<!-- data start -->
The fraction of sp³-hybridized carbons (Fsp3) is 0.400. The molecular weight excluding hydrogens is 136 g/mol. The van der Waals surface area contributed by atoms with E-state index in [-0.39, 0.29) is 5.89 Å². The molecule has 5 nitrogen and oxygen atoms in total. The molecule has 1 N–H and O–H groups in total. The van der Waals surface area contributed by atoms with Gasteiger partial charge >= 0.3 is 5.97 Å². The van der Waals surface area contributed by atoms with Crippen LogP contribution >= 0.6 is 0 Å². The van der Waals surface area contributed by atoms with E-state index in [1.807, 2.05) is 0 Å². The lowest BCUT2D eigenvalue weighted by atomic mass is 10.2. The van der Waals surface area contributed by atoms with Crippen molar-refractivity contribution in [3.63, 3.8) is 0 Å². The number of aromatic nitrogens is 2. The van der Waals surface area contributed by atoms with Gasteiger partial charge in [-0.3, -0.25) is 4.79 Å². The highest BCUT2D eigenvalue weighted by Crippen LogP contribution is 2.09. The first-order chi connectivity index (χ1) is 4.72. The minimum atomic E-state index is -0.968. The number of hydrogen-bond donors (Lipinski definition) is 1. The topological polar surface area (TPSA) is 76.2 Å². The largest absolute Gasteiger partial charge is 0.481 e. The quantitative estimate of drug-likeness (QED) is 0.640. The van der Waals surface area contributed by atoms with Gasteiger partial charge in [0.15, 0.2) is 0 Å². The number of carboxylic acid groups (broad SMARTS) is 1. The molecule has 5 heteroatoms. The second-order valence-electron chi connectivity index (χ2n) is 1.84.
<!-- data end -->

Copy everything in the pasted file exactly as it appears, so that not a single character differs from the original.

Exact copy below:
The fraction of sp³-hybridized carbons (Fsp3) is 0.400. The molecular weight excluding hydrogens is 136 g/mol. The van der Waals surface area contributed by atoms with E-state index in [-0.39, 0.29) is 5.89 Å². The molecule has 5 nitrogen and oxygen atoms in total. The molecule has 1 N–H and O–H groups in total. The van der Waals surface area contributed by atoms with Gasteiger partial charge >= 0.3 is 5.97 Å². The van der Waals surface area contributed by atoms with Crippen LogP contribution >= 0.6 is 0 Å². The van der Waals surface area contributed by atoms with E-state index in [1.807, 2.05) is 0 Å². The lowest BCUT2D eigenvalue weighted by atomic mass is 10.2. The van der Waals surface area contributed by atoms with Crippen molar-refractivity contribution in [3.63, 3.8) is 0 Å². The number of aromatic nitrogens is 2. The van der Waals surface area contributed by atoms with Gasteiger partial charge in [-0.3, -0.25) is 4.79 Å². The highest BCUT2D eigenvalue weighted by Crippen LogP contribution is 2.09. The first-order chi connectivity index (χ1) is 4.72. The minimum atomic E-state index is -0.968. The number of hydrogen-bond donors (Lipinski definition) is 1. The topological polar surface area (TPSA) is 76.2 Å². The largest absolute Gasteiger partial charge is 0.481 e. The quantitative estimate of drug-likeness (QED) is 0.640. The van der Waals surface area contributed by atoms with Gasteiger partial charge in [0.15, 0.2) is 0 Å². The number of carboxylic acid groups (broad SMARTS) is 1. The molecule has 5 heteroatoms. The second-order valence-electron chi connectivity index (χ2n) is 1.84.